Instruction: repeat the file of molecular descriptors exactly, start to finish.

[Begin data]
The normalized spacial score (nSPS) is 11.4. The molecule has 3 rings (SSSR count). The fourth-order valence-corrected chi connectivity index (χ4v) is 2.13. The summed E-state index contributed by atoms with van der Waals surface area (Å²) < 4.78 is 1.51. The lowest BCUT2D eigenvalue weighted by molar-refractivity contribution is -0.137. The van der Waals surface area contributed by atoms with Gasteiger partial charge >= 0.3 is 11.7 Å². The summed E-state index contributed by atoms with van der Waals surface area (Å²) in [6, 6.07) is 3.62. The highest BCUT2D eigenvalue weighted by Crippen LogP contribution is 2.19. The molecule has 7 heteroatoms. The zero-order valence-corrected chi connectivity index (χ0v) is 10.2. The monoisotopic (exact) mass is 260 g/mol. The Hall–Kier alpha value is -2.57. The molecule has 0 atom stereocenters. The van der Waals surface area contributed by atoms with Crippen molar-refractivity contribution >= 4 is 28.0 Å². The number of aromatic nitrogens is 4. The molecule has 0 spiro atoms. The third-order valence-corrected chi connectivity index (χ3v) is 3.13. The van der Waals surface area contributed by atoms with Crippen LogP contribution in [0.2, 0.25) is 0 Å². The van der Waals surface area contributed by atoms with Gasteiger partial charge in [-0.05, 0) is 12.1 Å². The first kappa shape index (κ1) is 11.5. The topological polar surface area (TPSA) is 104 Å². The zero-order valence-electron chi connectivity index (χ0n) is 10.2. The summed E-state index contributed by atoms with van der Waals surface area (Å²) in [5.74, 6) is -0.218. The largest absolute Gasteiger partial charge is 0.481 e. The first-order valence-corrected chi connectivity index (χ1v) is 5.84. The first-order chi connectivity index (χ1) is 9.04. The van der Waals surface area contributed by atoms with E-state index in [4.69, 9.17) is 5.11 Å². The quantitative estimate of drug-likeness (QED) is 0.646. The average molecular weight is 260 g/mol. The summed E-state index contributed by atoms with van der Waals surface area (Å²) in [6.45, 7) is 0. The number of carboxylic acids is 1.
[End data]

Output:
The normalized spacial score (nSPS) is 11.4. The molecule has 3 rings (SSSR count). The fourth-order valence-corrected chi connectivity index (χ4v) is 2.13. The summed E-state index contributed by atoms with van der Waals surface area (Å²) < 4.78 is 1.51. The lowest BCUT2D eigenvalue weighted by molar-refractivity contribution is -0.137. The van der Waals surface area contributed by atoms with Gasteiger partial charge >= 0.3 is 11.7 Å². The summed E-state index contributed by atoms with van der Waals surface area (Å²) in [6, 6.07) is 3.62. The highest BCUT2D eigenvalue weighted by Crippen LogP contribution is 2.19. The molecule has 7 heteroatoms. The zero-order valence-corrected chi connectivity index (χ0v) is 10.2. The monoisotopic (exact) mass is 260 g/mol. The Hall–Kier alpha value is -2.57. The molecule has 0 atom stereocenters. The van der Waals surface area contributed by atoms with Crippen molar-refractivity contribution >= 4 is 28.0 Å². The number of aromatic nitrogens is 4. The molecule has 0 spiro atoms. The third-order valence-corrected chi connectivity index (χ3v) is 3.13. The van der Waals surface area contributed by atoms with Crippen LogP contribution in [0.2, 0.25) is 0 Å². The van der Waals surface area contributed by atoms with Gasteiger partial charge in [-0.05, 0) is 12.1 Å². The first kappa shape index (κ1) is 11.5. The topological polar surface area (TPSA) is 104 Å². The zero-order valence-electron chi connectivity index (χ0n) is 10.2. The summed E-state index contributed by atoms with van der Waals surface area (Å²) in [5.74, 6) is -0.218. The largest absolute Gasteiger partial charge is 0.481 e. The first-order valence-corrected chi connectivity index (χ1v) is 5.84. The first-order chi connectivity index (χ1) is 9.04. The van der Waals surface area contributed by atoms with E-state index in [4.69, 9.17) is 5.11 Å². The quantitative estimate of drug-likeness (QED) is 0.646. The average molecular weight is 260 g/mol. The summed E-state index contributed by atoms with van der Waals surface area (Å²) in [6.45, 7) is 0. The number of carboxylic acids is 1.